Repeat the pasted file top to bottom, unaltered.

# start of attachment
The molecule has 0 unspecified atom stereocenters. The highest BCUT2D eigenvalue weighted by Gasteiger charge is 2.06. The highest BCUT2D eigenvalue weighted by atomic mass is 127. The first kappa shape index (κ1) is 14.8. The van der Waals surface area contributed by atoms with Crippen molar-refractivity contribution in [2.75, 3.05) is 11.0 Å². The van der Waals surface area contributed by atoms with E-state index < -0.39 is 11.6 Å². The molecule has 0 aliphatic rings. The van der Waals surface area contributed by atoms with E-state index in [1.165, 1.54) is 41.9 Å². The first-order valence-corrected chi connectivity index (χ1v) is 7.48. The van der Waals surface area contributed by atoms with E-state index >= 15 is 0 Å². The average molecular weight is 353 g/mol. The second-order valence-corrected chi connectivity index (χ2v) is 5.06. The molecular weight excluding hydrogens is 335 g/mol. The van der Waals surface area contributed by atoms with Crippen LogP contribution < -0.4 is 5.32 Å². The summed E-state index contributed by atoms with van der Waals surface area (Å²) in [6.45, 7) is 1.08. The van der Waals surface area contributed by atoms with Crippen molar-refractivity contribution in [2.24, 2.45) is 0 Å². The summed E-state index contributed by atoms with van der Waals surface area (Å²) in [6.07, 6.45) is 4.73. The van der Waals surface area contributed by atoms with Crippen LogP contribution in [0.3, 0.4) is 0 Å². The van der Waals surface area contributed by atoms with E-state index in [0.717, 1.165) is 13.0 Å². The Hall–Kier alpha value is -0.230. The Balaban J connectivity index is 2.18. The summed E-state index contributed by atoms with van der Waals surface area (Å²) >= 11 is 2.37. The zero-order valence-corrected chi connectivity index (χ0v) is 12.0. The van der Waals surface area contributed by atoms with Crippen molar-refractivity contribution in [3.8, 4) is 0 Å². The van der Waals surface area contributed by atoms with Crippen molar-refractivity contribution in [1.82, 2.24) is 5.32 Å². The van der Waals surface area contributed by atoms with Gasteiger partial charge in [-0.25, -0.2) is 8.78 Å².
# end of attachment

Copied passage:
The molecule has 0 unspecified atom stereocenters. The highest BCUT2D eigenvalue weighted by Gasteiger charge is 2.06. The highest BCUT2D eigenvalue weighted by atomic mass is 127. The first kappa shape index (κ1) is 14.8. The van der Waals surface area contributed by atoms with Crippen molar-refractivity contribution in [2.75, 3.05) is 11.0 Å². The van der Waals surface area contributed by atoms with E-state index < -0.39 is 11.6 Å². The molecule has 0 aliphatic rings. The van der Waals surface area contributed by atoms with E-state index in [1.165, 1.54) is 41.9 Å². The first-order valence-corrected chi connectivity index (χ1v) is 7.48. The van der Waals surface area contributed by atoms with E-state index >= 15 is 0 Å². The average molecular weight is 353 g/mol. The second-order valence-corrected chi connectivity index (χ2v) is 5.06. The molecular weight excluding hydrogens is 335 g/mol. The van der Waals surface area contributed by atoms with Crippen LogP contribution < -0.4 is 5.32 Å². The summed E-state index contributed by atoms with van der Waals surface area (Å²) in [6.45, 7) is 1.08. The van der Waals surface area contributed by atoms with Crippen molar-refractivity contribution in [2.24, 2.45) is 0 Å². The summed E-state index contributed by atoms with van der Waals surface area (Å²) in [6.07, 6.45) is 4.73. The van der Waals surface area contributed by atoms with Crippen LogP contribution in [0.3, 0.4) is 0 Å². The van der Waals surface area contributed by atoms with E-state index in [0.717, 1.165) is 13.0 Å². The Hall–Kier alpha value is -0.230. The Balaban J connectivity index is 2.18. The summed E-state index contributed by atoms with van der Waals surface area (Å²) >= 11 is 2.37. The zero-order valence-corrected chi connectivity index (χ0v) is 12.0. The van der Waals surface area contributed by atoms with Crippen molar-refractivity contribution in [3.8, 4) is 0 Å². The van der Waals surface area contributed by atoms with Crippen molar-refractivity contribution in [1.82, 2.24) is 5.32 Å². The van der Waals surface area contributed by atoms with Gasteiger partial charge in [-0.25, -0.2) is 8.78 Å².